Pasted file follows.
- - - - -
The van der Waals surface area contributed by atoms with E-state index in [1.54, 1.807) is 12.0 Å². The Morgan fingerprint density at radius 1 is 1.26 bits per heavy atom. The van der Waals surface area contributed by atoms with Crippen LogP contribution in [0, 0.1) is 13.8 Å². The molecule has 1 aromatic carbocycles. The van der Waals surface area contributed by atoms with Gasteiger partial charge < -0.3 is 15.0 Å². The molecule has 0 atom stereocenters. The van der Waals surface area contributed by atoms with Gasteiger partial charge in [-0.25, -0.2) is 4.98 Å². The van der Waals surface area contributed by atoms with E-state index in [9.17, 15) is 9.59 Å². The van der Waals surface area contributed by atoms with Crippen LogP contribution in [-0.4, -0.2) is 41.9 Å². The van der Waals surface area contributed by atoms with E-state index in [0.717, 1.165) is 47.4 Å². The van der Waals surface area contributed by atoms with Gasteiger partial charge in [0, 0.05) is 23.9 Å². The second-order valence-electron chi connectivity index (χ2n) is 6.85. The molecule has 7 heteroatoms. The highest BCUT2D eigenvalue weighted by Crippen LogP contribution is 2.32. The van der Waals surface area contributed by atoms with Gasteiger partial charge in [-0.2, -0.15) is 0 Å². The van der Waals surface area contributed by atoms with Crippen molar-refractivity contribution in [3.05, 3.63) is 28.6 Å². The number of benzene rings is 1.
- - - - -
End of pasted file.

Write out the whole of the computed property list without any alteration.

The van der Waals surface area contributed by atoms with E-state index in [1.54, 1.807) is 12.0 Å². The Morgan fingerprint density at radius 1 is 1.26 bits per heavy atom. The van der Waals surface area contributed by atoms with Crippen LogP contribution in [0, 0.1) is 13.8 Å². The molecule has 1 aromatic carbocycles. The van der Waals surface area contributed by atoms with Gasteiger partial charge < -0.3 is 15.0 Å². The molecule has 0 atom stereocenters. The van der Waals surface area contributed by atoms with Gasteiger partial charge in [-0.25, -0.2) is 4.98 Å². The van der Waals surface area contributed by atoms with E-state index in [9.17, 15) is 9.59 Å². The van der Waals surface area contributed by atoms with Crippen LogP contribution in [-0.4, -0.2) is 41.9 Å². The van der Waals surface area contributed by atoms with E-state index in [0.717, 1.165) is 47.4 Å². The van der Waals surface area contributed by atoms with Gasteiger partial charge in [0, 0.05) is 23.9 Å². The second-order valence-electron chi connectivity index (χ2n) is 6.85. The molecule has 7 heteroatoms. The highest BCUT2D eigenvalue weighted by Crippen LogP contribution is 2.32. The van der Waals surface area contributed by atoms with Gasteiger partial charge in [-0.2, -0.15) is 0 Å². The van der Waals surface area contributed by atoms with Crippen molar-refractivity contribution in [3.05, 3.63) is 28.6 Å². The number of benzene rings is 1.